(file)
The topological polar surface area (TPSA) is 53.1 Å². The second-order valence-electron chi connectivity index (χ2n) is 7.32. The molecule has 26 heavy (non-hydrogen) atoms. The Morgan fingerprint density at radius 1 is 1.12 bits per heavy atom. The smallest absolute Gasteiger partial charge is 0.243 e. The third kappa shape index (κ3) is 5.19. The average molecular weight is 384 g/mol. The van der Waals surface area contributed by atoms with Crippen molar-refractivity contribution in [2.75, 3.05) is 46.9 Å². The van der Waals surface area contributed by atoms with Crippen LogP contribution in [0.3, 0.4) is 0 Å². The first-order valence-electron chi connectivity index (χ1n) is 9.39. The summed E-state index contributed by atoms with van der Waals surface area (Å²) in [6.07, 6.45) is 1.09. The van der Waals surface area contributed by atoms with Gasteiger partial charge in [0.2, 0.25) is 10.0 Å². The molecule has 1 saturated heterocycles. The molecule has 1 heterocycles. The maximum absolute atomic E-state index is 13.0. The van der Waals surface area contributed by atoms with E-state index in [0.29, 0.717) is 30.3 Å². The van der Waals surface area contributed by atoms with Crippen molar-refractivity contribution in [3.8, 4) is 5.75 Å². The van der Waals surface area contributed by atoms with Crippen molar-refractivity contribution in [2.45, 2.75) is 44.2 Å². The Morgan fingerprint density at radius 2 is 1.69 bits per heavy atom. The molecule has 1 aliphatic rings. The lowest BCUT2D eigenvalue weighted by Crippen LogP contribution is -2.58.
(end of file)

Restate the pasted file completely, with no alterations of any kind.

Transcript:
The topological polar surface area (TPSA) is 53.1 Å². The second-order valence-electron chi connectivity index (χ2n) is 7.32. The molecule has 26 heavy (non-hydrogen) atoms. The Morgan fingerprint density at radius 1 is 1.12 bits per heavy atom. The smallest absolute Gasteiger partial charge is 0.243 e. The third kappa shape index (κ3) is 5.19. The average molecular weight is 384 g/mol. The van der Waals surface area contributed by atoms with Crippen molar-refractivity contribution in [2.75, 3.05) is 46.9 Å². The van der Waals surface area contributed by atoms with Crippen LogP contribution in [0.3, 0.4) is 0 Å². The first-order valence-electron chi connectivity index (χ1n) is 9.39. The summed E-state index contributed by atoms with van der Waals surface area (Å²) in [6.07, 6.45) is 1.09. The van der Waals surface area contributed by atoms with Gasteiger partial charge in [0.2, 0.25) is 10.0 Å². The molecule has 1 saturated heterocycles. The molecule has 1 heterocycles. The maximum absolute atomic E-state index is 13.0. The van der Waals surface area contributed by atoms with E-state index in [0.29, 0.717) is 30.3 Å². The van der Waals surface area contributed by atoms with Crippen molar-refractivity contribution in [3.8, 4) is 5.75 Å². The van der Waals surface area contributed by atoms with Crippen molar-refractivity contribution in [2.45, 2.75) is 44.2 Å². The Morgan fingerprint density at radius 2 is 1.69 bits per heavy atom. The molecule has 1 aliphatic rings. The lowest BCUT2D eigenvalue weighted by Crippen LogP contribution is -2.58.